Scourge of God
While Attila the Hun’s empire stretched across much of what is now Europe, he is greatly associated with the people of Hungary, thanks to the Hungarian Royal Court laying claim to him as their own ancestor. Let’s take a look at this brutal legend and sort the fact from the fiction:
Attila wasn’t a big dude (perhaps for his time he was), despite how he’s depicted in modern media as a hulking brute. His tale of the tape stated that Attila was only 5’6” and 145 lbs. When Rugila (king of the Huns) died, he left the Hunnic Empire to his nephews, Attila and Breda. Eventually, Attila tired of sharing the kingdom with his brother and had him killed. Attila ruled from 434 AD to 453 AD and was a terror to both the Eastern and Western Roman Empire.
Nobody knows exactly what Attila the Hun looked like, although he’s often depicted in his leather armor and with rough facial features and disheveled hair. Scholars debate over whether Attila would have had European features (like a Viking) or Asian characteristics (like a Mongolian). Although viewed and depicted as a cruel and ruthless leader, Attila was said to also possess great diplomatic skills.
Attila picked up a number of not-so-kind nicknames and credits during his lifetime and centuries later, as historians examined his reign of terror. He was known as the ‘Scourge of God,’ but that’s a title he actually gave himself. The History Channels ‘Ancients Behaving Badly’ named Attila ‘history’s first great terrorist’ and ranked him as history’s greatest psychopath. Count Dracula (in Bram Stoker’s Dracula) went so far to claim to be a descendant of the warrior, perhaps explaining his own bloodlust.
Despite his status as a legendary conqueror and barbarian, Attila died of a common nosebleed, choking on the blood. Researchers have thought that other factors contributed to his demise, such as alcoholism, which caused a rupture in his esophagus and death from internal bleeding. Attila’s death occurred on the same day as his marriage to the princess, Ildico, and therefore, poisoning has often been speculated as a cause of death.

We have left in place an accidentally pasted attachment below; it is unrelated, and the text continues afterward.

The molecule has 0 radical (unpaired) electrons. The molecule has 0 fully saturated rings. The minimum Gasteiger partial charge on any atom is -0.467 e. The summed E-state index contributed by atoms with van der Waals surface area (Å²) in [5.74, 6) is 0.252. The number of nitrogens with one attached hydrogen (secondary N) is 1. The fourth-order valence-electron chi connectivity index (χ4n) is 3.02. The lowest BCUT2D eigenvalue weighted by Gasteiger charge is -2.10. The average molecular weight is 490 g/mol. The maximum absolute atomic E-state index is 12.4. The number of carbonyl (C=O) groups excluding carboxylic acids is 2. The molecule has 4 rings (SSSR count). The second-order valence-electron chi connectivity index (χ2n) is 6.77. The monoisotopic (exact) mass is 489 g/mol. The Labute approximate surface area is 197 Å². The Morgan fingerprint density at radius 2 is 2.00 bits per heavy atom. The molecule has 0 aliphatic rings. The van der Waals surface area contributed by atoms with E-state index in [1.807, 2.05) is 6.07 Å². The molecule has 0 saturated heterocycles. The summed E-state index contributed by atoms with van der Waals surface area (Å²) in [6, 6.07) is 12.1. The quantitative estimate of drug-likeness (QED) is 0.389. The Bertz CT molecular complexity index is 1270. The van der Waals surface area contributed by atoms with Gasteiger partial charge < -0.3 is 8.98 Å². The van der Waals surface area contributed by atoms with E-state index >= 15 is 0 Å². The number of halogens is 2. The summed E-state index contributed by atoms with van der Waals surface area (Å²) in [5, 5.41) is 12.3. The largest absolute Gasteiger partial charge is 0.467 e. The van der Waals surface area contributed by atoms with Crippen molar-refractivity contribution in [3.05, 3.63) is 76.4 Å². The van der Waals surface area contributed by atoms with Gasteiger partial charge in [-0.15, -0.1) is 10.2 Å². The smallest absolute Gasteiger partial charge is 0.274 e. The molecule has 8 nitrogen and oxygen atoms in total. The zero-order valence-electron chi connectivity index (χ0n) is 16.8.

Attila’s burial was shrouded in secrecy, with all those who witnessed the interment being executed. He may have been buried under part of the Tisza River (with the waters temporarily diverted) in a tomb of gold, silver, and iron. Although Attila was succeeded by his son, Ellac, his other children began fighting over Hun territory and the empire was divided, causing the Hun legacy to dissipate.
There have been TV mini-series and movies based off Attila and he has made appearances or been referenced in many other projects. In the Night at the Museum movies, he is portrayed as being simply misunderstood and in need of help. In an episode of Married with Children, he lines up on the devil’s football team to battle Al Bundy, with Bundy’s chance to return to earth up for grabs.
Attila has been used in many other forms of media, including as an occasional adversary to Hagar the Horrible in comics; as part of a planned, but never completed opera by Beethoven; as a hero and villain in various video games; and as a political euphemism, to describe an extreme conservative. McFarlane Toys even released an action figure of the iconic thug, as part of the series, ‘McFarlane’s Monsters III: 6 Faces of Madness.’
On Spike TV’s ‘Deadliest Warrior,’ a show which takes historical figures and armies and matches them against each other to see who would win based on weaponry and battle tactics, Attila was matched up against Alexander the Great and defeated the legendary ruler. Attila’s weapons consisted of the Sword of Mars, the Lasso, the Hunnic Bow, and the Scythian Axe and his combat skills while riding horseback are thought to have largely secured the victory.
The oddest tribute came from Calypso musician Raymond Quevedo, who for whatever reason, chose to adopt the Attila the Hun moniker for his recording career. Instead of massacring tribes across Europe, Quevedo turned his artistry into entering the political realm in his home of Trinidad and Tobago. The real Attila the Hun and his exploits were even turned into a pinball machine, released in 1984… I love me some mass-murderer gaming action.
Hungary: Breakfast at the Bar
- Muddle Marmalade
- 1.25 oz Palinka (Apricot)
- 0.75 oz Cointreau
- Splash of Lemon Juice
- Garnish with a Lemon Slice and Orange Wedge
The Sip Advisor has yet to travel to Hungary, but in Budapest alone, there are 10 different streets named after Attila. This proves that all you need to do is be a total dick during your life and you’ll be remembered and honoured forever!
Sip Advisor Bar Notes (4.5 Sips out of 5):
This was a very good cocktail, offering my first chance to use Marmalade in a drink. It added a unique tangy orange flavour that was very much welcomed. I used a Lemon Slice, as well as an Orange Wedge to add some extra flavour, as well as presentation to the recipe.